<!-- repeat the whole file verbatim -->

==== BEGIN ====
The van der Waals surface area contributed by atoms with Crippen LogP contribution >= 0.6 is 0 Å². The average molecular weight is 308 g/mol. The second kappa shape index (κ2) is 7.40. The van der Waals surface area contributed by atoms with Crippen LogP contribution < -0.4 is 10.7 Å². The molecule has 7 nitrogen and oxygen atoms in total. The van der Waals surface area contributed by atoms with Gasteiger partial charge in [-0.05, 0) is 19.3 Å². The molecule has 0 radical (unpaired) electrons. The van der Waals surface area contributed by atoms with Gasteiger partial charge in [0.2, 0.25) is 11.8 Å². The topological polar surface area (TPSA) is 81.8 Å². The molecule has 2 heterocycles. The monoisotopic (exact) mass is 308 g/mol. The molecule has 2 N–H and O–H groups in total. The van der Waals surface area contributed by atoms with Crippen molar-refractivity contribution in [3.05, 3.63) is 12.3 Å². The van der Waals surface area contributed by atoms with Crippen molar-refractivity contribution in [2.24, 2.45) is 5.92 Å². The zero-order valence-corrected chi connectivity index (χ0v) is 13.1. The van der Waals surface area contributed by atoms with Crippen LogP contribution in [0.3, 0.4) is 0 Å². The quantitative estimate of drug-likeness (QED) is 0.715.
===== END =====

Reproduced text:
The van der Waals surface area contributed by atoms with Crippen LogP contribution >= 0.6 is 0 Å². The average molecular weight is 308 g/mol. The second kappa shape index (κ2) is 7.40. The van der Waals surface area contributed by atoms with Crippen LogP contribution < -0.4 is 10.7 Å². The molecule has 7 nitrogen and oxygen atoms in total. The van der Waals surface area contributed by atoms with Gasteiger partial charge in [-0.05, 0) is 19.3 Å². The molecule has 0 radical (unpaired) electrons. The van der Waals surface area contributed by atoms with Gasteiger partial charge in [0.2, 0.25) is 11.8 Å². The topological polar surface area (TPSA) is 81.8 Å². The molecule has 2 heterocycles. The monoisotopic (exact) mass is 308 g/mol. The molecule has 2 N–H and O–H groups in total. The van der Waals surface area contributed by atoms with Crippen molar-refractivity contribution in [3.05, 3.63) is 12.3 Å². The van der Waals surface area contributed by atoms with Crippen molar-refractivity contribution in [2.24, 2.45) is 5.92 Å². The zero-order valence-corrected chi connectivity index (χ0v) is 13.1. The van der Waals surface area contributed by atoms with Crippen LogP contribution in [0.3, 0.4) is 0 Å². The quantitative estimate of drug-likeness (QED) is 0.715.